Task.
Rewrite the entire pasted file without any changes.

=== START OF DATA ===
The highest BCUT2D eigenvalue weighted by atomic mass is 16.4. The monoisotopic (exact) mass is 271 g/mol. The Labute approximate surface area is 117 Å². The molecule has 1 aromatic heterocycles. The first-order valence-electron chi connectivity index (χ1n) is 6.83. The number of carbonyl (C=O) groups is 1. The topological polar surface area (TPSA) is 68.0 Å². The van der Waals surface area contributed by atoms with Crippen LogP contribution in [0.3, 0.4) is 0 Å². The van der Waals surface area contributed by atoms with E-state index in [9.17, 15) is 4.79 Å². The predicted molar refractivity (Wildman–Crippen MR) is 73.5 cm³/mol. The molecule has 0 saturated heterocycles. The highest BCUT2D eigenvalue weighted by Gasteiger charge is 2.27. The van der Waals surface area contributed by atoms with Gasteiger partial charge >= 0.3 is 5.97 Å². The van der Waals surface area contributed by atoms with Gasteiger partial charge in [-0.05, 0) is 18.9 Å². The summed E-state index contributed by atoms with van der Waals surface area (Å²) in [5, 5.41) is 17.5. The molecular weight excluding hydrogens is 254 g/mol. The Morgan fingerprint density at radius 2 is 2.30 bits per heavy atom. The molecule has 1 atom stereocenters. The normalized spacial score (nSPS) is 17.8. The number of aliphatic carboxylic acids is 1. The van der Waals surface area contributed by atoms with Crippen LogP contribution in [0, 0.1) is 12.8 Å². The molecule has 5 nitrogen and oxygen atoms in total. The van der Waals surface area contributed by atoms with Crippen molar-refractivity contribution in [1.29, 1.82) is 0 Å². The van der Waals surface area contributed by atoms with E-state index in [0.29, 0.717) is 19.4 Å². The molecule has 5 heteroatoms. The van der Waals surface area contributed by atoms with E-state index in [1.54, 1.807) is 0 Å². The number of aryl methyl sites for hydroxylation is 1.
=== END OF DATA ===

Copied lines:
The highest BCUT2D eigenvalue weighted by atomic mass is 16.4. The monoisotopic (exact) mass is 271 g/mol. The Labute approximate surface area is 117 Å². The molecule has 1 aromatic heterocycles. The first-order valence-electron chi connectivity index (χ1n) is 6.83. The number of carbonyl (C=O) groups is 1. The topological polar surface area (TPSA) is 68.0 Å². The van der Waals surface area contributed by atoms with Crippen LogP contribution in [0.3, 0.4) is 0 Å². The van der Waals surface area contributed by atoms with E-state index in [9.17, 15) is 4.79 Å². The predicted molar refractivity (Wildman–Crippen MR) is 73.5 cm³/mol. The molecule has 0 saturated heterocycles. The highest BCUT2D eigenvalue weighted by Gasteiger charge is 2.27. The van der Waals surface area contributed by atoms with Gasteiger partial charge >= 0.3 is 5.97 Å². The van der Waals surface area contributed by atoms with Gasteiger partial charge in [-0.05, 0) is 18.9 Å². The summed E-state index contributed by atoms with van der Waals surface area (Å²) in [5, 5.41) is 17.5. The molecular weight excluding hydrogens is 254 g/mol. The Morgan fingerprint density at radius 2 is 2.30 bits per heavy atom. The molecule has 1 atom stereocenters. The normalized spacial score (nSPS) is 17.8. The number of aliphatic carboxylic acids is 1. The van der Waals surface area contributed by atoms with Crippen LogP contribution in [0, 0.1) is 12.8 Å². The molecule has 5 nitrogen and oxygen atoms in total. The van der Waals surface area contributed by atoms with Crippen molar-refractivity contribution in [1.29, 1.82) is 0 Å². The van der Waals surface area contributed by atoms with E-state index in [0.29, 0.717) is 19.4 Å². The molecule has 5 heteroatoms. The van der Waals surface area contributed by atoms with E-state index in [1.54, 1.807) is 0 Å². The number of aryl methyl sites for hydroxylation is 1.